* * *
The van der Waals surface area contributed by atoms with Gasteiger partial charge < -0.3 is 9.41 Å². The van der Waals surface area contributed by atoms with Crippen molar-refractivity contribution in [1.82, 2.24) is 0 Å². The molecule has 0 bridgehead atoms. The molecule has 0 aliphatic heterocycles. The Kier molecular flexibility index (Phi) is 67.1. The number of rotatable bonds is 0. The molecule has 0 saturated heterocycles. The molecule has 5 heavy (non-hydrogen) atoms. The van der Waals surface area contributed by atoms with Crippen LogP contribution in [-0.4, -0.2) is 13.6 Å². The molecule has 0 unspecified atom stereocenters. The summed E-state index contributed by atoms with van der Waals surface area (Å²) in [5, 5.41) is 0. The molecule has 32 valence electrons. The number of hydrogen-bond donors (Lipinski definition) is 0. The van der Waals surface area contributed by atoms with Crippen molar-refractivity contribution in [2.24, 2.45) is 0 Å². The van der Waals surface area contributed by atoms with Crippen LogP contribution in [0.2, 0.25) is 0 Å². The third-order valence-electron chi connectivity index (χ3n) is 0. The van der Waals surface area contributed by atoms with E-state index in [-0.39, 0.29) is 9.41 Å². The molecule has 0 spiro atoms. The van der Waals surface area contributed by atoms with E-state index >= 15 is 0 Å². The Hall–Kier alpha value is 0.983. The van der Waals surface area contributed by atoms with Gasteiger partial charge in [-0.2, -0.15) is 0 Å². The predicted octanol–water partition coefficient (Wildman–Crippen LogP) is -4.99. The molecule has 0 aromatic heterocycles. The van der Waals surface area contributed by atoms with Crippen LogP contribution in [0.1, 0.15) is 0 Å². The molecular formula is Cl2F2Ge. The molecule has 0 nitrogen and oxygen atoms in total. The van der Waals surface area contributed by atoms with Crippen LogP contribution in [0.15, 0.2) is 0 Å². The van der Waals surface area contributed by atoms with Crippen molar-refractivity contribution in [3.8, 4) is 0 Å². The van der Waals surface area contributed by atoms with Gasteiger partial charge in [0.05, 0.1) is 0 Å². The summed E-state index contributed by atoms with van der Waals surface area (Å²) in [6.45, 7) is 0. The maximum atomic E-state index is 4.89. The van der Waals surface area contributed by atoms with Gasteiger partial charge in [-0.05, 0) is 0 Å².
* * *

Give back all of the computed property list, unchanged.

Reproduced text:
The van der Waals surface area contributed by atoms with Gasteiger partial charge < -0.3 is 9.41 Å². The van der Waals surface area contributed by atoms with Crippen molar-refractivity contribution in [1.82, 2.24) is 0 Å². The molecule has 0 bridgehead atoms. The molecule has 0 aliphatic heterocycles. The Kier molecular flexibility index (Phi) is 67.1. The number of rotatable bonds is 0. The molecule has 0 saturated heterocycles. The molecule has 5 heavy (non-hydrogen) atoms. The van der Waals surface area contributed by atoms with Crippen LogP contribution in [-0.4, -0.2) is 13.6 Å². The molecule has 0 unspecified atom stereocenters. The summed E-state index contributed by atoms with van der Waals surface area (Å²) in [5, 5.41) is 0. The molecule has 32 valence electrons. The number of hydrogen-bond donors (Lipinski definition) is 0. The van der Waals surface area contributed by atoms with Crippen molar-refractivity contribution in [2.24, 2.45) is 0 Å². The van der Waals surface area contributed by atoms with Crippen LogP contribution in [0.2, 0.25) is 0 Å². The third-order valence-electron chi connectivity index (χ3n) is 0. The van der Waals surface area contributed by atoms with E-state index in [-0.39, 0.29) is 9.41 Å². The molecule has 0 spiro atoms. The van der Waals surface area contributed by atoms with E-state index >= 15 is 0 Å². The Hall–Kier alpha value is 0.983. The van der Waals surface area contributed by atoms with Gasteiger partial charge in [-0.2, -0.15) is 0 Å². The predicted octanol–water partition coefficient (Wildman–Crippen LogP) is -4.99. The molecule has 0 aromatic heterocycles. The van der Waals surface area contributed by atoms with Crippen LogP contribution in [0.1, 0.15) is 0 Å². The molecular formula is Cl2F2Ge. The molecule has 0 nitrogen and oxygen atoms in total. The van der Waals surface area contributed by atoms with Crippen LogP contribution in [0.15, 0.2) is 0 Å². The van der Waals surface area contributed by atoms with Crippen molar-refractivity contribution in [3.8, 4) is 0 Å². The van der Waals surface area contributed by atoms with Gasteiger partial charge in [0.05, 0.1) is 0 Å². The summed E-state index contributed by atoms with van der Waals surface area (Å²) in [6.45, 7) is 0. The maximum atomic E-state index is 4.89. The van der Waals surface area contributed by atoms with Gasteiger partial charge in [-0.05, 0) is 0 Å².